Now it can be told

Some of you are already familiar with the following. I wanted to wait until things were official before blogging about it, for what I assume are obvious reasons.
Spring 2005: Learn that I have a full course load for the Fall 2005 semester but that it’s doubtful that there will be any courses available for me in the Winter 2006 semester.
May 14: Clean up the office, store everything in a seldom-used AV closet across the hall, and come home for the summer.
May 18: On a routine surfing of relevant sites, discover that Vanier College has a last minute posting for positions in the English department.
May 19: Drop off my CV and cover letter at Vanier en route to the usual Friday lunch with Dina et al.
June 3: Get a phone call from the current coordinator of the English department at Vanier, requesting an interview.
June 7: Interview
June 9: Retrieve a phone message from same coordinator, asking me to confirm acceptance of three courses – a full course load – at Vanier for the Fall 2005 semester.
June 9: Accept
June 16: Drive to Lennoxville, say my goodbyes, and pack office into car:
Upshot: Get to live at home with husband and children!
The goodbyes were many and sad – I will miss Champlain so much! I made a lot of good friends there, and I had a great time working there. If the administration had agreed to my frequent suggestion of moving the whole shebang a mere 140 km closer to Montreal, I would still be there. As it stands, I haven’t officially quit, since Vanier can’t be any more definite about available courses after this coming semester. Realistically, though, I think everyone knows that this is pretty much the end of my Champlain career. Thankfully, everyone there is very supportive and understands why I have to leave.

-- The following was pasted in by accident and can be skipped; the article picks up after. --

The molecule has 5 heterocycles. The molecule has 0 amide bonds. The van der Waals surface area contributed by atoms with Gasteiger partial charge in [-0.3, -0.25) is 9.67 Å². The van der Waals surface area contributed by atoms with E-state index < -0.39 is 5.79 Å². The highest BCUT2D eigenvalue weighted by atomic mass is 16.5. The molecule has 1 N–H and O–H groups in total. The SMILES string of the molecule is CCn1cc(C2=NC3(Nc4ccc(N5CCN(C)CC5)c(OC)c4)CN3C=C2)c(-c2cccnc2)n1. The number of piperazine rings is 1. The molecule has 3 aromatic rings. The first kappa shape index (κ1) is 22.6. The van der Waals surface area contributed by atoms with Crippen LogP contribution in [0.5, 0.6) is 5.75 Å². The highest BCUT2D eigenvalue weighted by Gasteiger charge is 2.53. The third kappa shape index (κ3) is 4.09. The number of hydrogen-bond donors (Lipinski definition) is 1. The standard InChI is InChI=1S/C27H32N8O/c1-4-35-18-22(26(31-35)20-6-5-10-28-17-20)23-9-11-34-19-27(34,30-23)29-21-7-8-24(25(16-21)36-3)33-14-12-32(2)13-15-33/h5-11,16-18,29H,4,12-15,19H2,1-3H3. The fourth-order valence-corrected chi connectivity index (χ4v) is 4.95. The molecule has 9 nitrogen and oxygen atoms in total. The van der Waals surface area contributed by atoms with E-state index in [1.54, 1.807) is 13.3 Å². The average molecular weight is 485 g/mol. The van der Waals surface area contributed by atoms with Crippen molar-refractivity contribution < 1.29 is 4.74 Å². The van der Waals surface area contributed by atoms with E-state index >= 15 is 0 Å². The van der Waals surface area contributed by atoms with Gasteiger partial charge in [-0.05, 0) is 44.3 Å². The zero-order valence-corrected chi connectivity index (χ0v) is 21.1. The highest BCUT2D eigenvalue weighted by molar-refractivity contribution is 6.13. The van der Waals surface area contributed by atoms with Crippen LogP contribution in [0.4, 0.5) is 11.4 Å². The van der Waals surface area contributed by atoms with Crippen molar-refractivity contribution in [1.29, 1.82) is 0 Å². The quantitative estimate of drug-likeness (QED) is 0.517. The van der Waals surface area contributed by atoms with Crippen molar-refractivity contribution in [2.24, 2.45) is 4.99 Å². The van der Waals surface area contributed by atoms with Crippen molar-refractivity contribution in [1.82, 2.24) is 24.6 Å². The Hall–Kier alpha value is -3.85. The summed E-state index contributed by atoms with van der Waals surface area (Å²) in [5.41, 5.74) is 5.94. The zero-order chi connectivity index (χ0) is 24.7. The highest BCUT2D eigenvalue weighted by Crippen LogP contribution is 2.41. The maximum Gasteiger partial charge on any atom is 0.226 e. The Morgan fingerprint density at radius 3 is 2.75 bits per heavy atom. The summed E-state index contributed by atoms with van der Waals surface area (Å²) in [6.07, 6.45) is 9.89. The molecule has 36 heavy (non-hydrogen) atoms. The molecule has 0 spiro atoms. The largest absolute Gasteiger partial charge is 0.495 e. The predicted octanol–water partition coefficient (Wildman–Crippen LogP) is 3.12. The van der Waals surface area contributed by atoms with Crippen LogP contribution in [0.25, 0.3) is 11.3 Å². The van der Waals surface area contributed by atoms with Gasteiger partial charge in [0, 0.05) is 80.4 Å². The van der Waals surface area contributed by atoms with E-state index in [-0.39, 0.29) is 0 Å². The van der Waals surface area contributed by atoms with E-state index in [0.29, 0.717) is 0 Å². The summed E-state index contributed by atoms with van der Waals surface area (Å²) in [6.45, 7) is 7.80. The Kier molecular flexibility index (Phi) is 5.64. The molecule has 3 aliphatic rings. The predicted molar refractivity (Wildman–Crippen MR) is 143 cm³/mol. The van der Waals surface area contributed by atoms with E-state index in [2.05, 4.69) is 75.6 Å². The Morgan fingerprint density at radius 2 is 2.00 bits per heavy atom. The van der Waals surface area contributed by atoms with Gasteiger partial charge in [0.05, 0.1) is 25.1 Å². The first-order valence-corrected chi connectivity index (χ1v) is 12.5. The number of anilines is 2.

I’m already scheduled to go back next week – the Rogue Women, a group of… well, women, who get together on a fairly regular basis to celebrate each other’s birthdays, and who welcomed me immediately into their ranks when I started at Champlain two years ago, are getting together for my birthday.
Obviously, I am very happy about the new gig at Vanier. I was at Vanier as a student years ago, and I consider that time the happiest I ever was as a student. Walking onto the campus feels good. There are teachers and other staff there who were there then, who remember me and are very welcoming! I have interesting courses to teach, and the department people I’ve met so far are friendly and interesting.
As I’ve said to a few people, if I can’t stay at Champlain forever, then Vanier is the place for me. Granted, there are not that many options when it comes to English Cegeps, but Vanier is at the top of my wish list – and even if there are no courses there in the Winter 2006 semester, my foot is in the door, and it’s only a matter of time before I’m there permanently.

2 Replies to “Now it can be told”

  1. Hey, I went to Champlain! I won’t say when, but it was a while ago. Strangely, even though I was coming from a French high school, I got placed in advanced poetry classes.

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